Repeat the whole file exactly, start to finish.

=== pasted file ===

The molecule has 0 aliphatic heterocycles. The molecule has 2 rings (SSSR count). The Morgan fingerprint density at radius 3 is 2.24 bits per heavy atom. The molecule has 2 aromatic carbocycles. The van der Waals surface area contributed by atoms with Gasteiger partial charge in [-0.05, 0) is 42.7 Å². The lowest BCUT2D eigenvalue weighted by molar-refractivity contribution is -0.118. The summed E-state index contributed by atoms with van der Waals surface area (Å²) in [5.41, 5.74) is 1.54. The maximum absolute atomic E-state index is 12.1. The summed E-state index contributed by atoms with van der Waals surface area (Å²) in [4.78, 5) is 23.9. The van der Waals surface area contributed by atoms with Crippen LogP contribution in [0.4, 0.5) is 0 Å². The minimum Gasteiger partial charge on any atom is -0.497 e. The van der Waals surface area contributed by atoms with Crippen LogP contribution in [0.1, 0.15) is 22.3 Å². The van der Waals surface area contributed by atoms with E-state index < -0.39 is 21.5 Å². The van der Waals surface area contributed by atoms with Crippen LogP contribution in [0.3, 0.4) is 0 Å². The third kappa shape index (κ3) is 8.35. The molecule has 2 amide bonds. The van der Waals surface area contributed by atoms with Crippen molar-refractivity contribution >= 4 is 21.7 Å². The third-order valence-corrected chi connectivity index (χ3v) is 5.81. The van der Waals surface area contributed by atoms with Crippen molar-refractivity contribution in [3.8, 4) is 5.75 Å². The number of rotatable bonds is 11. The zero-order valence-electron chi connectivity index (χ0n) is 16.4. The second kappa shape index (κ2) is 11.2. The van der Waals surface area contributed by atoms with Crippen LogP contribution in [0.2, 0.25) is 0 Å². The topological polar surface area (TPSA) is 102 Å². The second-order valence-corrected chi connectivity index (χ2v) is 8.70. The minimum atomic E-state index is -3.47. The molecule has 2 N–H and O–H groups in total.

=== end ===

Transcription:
The molecule has 0 aliphatic heterocycles. The molecule has 2 rings (SSSR count). The Morgan fingerprint density at radius 3 is 2.24 bits per heavy atom. The molecule has 2 aromatic carbocycles. The van der Waals surface area contributed by atoms with Gasteiger partial charge in [-0.05, 0) is 42.7 Å². The lowest BCUT2D eigenvalue weighted by molar-refractivity contribution is -0.118. The summed E-state index contributed by atoms with van der Waals surface area (Å²) in [5.41, 5.74) is 1.54. The maximum absolute atomic E-state index is 12.1. The summed E-state index contributed by atoms with van der Waals surface area (Å²) in [4.78, 5) is 23.9. The van der Waals surface area contributed by atoms with Crippen LogP contribution in [0.4, 0.5) is 0 Å². The minimum Gasteiger partial charge on any atom is -0.497 e. The van der Waals surface area contributed by atoms with Crippen LogP contribution in [0.1, 0.15) is 22.3 Å². The van der Waals surface area contributed by atoms with E-state index < -0.39 is 21.5 Å². The van der Waals surface area contributed by atoms with Crippen LogP contribution in [0.3, 0.4) is 0 Å². The third kappa shape index (κ3) is 8.35. The molecule has 2 amide bonds. The van der Waals surface area contributed by atoms with Crippen molar-refractivity contribution >= 4 is 21.7 Å². The third-order valence-corrected chi connectivity index (χ3v) is 5.81. The van der Waals surface area contributed by atoms with Crippen molar-refractivity contribution in [3.8, 4) is 5.75 Å². The number of rotatable bonds is 11. The zero-order valence-electron chi connectivity index (χ0n) is 16.4. The second kappa shape index (κ2) is 11.2. The van der Waals surface area contributed by atoms with Crippen LogP contribution in [0.2, 0.25) is 0 Å². The topological polar surface area (TPSA) is 102 Å². The second-order valence-corrected chi connectivity index (χ2v) is 8.70. The minimum atomic E-state index is -3.47. The molecule has 2 N–H and O–H groups in total.